Mail-In Voting: Why Our President Is Against It

Amid the coronavirus pandemic, mail-in voting has become more enticing for obvious reasons—people can safely cast their vote from the comfort of their own home and not risk getting sick traveling to and from polling locations.

In Trump’s mind, mail-in voting has a major downside. Because it is so easy to fill out a ballot at home and put it in the mail, this increases voter turnout. Increased voter turnout is typically shown to help Democrats. Although there is little evidence to support that mail-in voting helps Democrats, this has not stopped Trump and other Republicans from opposing it on a partisan basis.

On April 8, 2020, Trump came very close to admitting why he is against mail-in voting. In response to something that he saw on "Fox & Friends," Trump tweeted that “Republicans should fight very hard when it comes to statewide mail-in voting. Democrats are clamoring for it. Tremendous potential for voter fraud, and for whatever reason, [it] doesn’t work out well for Republicans.”

That tweet marked the second time in that week that Trump almost gave up why he was opposing it. During his appearance on "Fox & Friends" on March 30, he explained his opposition to a Democratic proposal to pass legislation to fund mail-in voting by saying, “They have things, levels of voting, that if you ever agreed to it, you’d never have a Republican elected in this country again.

This claim is false. Several states where republicans have success, including deep-red Utah, have already moved toward systems where mail-in voting is easy and uncontroversial. Trump, however, has always been against any form of voting that does not require a form of identification being shown at a polling place.

Mail-in voting became a big topic of conversation following Wisconsin’s primary on April 7, 2020. Amid the coronavirus pandemic, Democrats pushed for the election to be delayed. A federal judge even ordered the deadline for receiving mail-in ballots to be extended, but that ruling was stopped by the Supreme Court’s Republican majority, who ordered on Monday, April 6, that the Wisconsin election go on as scheduled and that absentee ballots be postmarked by April 7 in order to be counted.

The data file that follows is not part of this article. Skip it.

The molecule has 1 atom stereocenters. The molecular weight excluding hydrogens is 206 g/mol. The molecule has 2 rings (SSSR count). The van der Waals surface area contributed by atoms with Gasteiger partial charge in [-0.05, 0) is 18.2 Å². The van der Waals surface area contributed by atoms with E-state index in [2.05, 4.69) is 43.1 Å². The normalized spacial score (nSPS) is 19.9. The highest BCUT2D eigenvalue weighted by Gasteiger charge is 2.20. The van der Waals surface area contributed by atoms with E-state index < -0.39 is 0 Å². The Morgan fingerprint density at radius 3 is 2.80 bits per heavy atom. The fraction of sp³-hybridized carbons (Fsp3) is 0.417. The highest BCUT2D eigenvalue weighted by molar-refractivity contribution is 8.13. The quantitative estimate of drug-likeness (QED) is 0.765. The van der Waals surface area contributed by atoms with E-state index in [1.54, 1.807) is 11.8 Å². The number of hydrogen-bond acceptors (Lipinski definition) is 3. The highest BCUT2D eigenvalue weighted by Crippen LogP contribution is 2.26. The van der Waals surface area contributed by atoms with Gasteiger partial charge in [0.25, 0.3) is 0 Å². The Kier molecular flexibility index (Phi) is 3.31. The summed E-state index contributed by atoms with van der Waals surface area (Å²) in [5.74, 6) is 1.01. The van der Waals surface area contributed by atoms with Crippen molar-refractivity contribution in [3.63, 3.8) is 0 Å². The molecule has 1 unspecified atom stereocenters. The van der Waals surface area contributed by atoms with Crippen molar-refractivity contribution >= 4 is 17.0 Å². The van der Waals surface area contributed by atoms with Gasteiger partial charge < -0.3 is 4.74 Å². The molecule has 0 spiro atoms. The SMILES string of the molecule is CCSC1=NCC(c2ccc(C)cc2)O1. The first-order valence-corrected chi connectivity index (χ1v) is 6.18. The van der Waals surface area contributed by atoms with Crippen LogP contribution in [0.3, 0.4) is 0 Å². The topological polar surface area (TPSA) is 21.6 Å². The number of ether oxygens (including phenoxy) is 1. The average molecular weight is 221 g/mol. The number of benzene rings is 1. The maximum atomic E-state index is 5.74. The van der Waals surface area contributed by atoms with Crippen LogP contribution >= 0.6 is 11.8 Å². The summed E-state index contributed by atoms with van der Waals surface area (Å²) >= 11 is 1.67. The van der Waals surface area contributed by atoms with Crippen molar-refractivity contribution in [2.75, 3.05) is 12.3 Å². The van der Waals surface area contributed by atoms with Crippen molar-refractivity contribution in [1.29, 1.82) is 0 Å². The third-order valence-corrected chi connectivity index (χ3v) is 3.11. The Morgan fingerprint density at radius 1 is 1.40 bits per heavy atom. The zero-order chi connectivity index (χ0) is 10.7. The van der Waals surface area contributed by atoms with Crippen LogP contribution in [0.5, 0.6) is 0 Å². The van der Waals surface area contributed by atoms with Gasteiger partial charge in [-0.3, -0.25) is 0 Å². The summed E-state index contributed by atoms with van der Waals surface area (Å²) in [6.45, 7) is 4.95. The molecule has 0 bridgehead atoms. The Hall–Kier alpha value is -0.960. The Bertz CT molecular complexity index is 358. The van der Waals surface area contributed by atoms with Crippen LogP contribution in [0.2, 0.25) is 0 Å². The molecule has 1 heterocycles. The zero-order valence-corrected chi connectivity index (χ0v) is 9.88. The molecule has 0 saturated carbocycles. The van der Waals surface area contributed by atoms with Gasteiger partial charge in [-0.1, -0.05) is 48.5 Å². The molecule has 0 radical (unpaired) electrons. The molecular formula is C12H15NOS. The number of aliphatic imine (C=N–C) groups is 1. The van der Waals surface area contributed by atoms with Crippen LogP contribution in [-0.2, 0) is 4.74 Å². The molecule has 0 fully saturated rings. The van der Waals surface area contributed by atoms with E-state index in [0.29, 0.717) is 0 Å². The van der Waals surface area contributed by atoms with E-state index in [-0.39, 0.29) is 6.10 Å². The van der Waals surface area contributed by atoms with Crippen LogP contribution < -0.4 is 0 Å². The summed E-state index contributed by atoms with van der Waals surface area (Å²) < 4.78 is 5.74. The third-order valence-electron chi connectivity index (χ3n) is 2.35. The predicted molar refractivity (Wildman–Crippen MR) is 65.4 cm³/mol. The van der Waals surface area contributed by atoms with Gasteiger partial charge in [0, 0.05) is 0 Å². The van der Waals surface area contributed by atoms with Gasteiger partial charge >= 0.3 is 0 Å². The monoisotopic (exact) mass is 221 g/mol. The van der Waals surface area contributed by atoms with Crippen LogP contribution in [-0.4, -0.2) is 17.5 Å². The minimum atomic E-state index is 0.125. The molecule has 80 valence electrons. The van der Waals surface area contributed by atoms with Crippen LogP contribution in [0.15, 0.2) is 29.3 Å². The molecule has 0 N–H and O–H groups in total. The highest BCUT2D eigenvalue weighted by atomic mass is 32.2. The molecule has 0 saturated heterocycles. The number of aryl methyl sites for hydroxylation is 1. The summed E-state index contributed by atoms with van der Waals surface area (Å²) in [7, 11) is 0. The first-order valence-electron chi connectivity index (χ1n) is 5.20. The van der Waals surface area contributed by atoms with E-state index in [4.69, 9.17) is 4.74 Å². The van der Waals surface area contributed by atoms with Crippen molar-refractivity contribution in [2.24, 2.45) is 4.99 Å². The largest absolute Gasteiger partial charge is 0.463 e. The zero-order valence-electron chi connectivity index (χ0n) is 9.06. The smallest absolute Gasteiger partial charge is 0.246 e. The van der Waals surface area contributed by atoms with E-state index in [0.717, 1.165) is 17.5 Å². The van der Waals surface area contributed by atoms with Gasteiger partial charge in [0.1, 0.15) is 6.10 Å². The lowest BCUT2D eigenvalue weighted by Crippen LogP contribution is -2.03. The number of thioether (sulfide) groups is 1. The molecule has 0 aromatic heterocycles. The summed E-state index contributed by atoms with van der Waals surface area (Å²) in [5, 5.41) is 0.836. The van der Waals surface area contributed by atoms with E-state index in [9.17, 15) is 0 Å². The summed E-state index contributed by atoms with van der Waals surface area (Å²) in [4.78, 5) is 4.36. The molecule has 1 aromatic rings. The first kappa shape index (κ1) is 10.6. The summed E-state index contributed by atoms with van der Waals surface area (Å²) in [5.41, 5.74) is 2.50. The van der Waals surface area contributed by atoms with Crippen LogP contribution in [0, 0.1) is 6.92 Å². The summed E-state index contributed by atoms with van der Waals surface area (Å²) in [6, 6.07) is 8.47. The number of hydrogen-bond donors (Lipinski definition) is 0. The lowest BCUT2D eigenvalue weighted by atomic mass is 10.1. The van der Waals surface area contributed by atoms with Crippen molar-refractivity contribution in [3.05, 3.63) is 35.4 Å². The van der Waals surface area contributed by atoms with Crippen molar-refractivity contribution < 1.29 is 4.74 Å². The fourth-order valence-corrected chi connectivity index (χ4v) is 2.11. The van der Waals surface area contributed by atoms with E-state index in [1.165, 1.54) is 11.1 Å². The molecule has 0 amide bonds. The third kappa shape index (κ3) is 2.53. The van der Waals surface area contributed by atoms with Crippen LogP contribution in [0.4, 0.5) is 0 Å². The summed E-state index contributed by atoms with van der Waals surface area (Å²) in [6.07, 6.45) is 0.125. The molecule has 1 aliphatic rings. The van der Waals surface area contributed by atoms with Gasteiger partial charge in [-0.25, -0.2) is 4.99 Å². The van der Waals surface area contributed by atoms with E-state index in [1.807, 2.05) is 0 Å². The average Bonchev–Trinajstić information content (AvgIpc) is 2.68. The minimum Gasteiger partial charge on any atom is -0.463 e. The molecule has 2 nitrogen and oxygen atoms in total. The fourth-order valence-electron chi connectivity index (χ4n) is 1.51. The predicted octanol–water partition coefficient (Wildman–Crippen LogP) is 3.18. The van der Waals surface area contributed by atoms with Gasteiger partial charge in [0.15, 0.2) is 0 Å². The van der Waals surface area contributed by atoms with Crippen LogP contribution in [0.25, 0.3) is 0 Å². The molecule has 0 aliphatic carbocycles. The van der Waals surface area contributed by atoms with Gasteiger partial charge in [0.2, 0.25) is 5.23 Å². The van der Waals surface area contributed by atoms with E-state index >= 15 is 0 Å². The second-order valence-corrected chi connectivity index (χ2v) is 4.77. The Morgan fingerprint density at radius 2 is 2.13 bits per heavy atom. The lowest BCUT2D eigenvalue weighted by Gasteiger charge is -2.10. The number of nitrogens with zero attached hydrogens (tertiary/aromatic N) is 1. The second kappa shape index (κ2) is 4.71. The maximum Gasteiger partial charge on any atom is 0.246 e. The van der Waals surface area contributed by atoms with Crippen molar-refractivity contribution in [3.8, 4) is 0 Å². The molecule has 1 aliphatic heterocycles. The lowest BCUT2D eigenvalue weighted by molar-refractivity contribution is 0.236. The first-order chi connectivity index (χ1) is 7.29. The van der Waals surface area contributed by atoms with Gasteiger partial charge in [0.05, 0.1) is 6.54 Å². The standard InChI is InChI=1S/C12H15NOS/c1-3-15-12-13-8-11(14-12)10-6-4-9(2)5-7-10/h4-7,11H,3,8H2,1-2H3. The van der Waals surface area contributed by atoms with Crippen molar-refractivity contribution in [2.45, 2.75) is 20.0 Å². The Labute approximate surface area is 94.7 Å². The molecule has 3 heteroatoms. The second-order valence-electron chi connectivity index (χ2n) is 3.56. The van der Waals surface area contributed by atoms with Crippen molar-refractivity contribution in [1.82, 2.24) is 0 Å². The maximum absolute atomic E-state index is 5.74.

What ultimately ensued were long lines of people in front of the few polling places that remained open in Milwaukee wearing masks and holding up signs to show their frustration with the situation — hardly what you want to see amidst a global pandemic where people are being advised to stay home.

Trump, however, was unbothered by it. Big surprise there. When the topics of Wisconsin’s election and mail-in voting came up during the White House coronavirus task force briefing, he responded with a pack of lies. First, he falsely claimed that Wisconsin Democrats only pushed to have the election delayed after he had endorsed a Republican candidate for a state Supreme Court seat.

Then, alluding to the federal judge’s decision that would’ve extended mail-in voting by a week, Trump said, “Mail ballots — they cheat, okay? People cheat. Mail ballots are a very dangerous thing for this country, because they’re cheaters.” In another tweet, he added, “You get thousands and thousands of people sitting in somebody’s living room, signing ballots all over the place. No. I think that mail-in voting is a terrible thing.”

Needless to say, that Trump’s story about people “sitting in somebody’s living room” and committing election fraud via mail-in ballots is completely made up.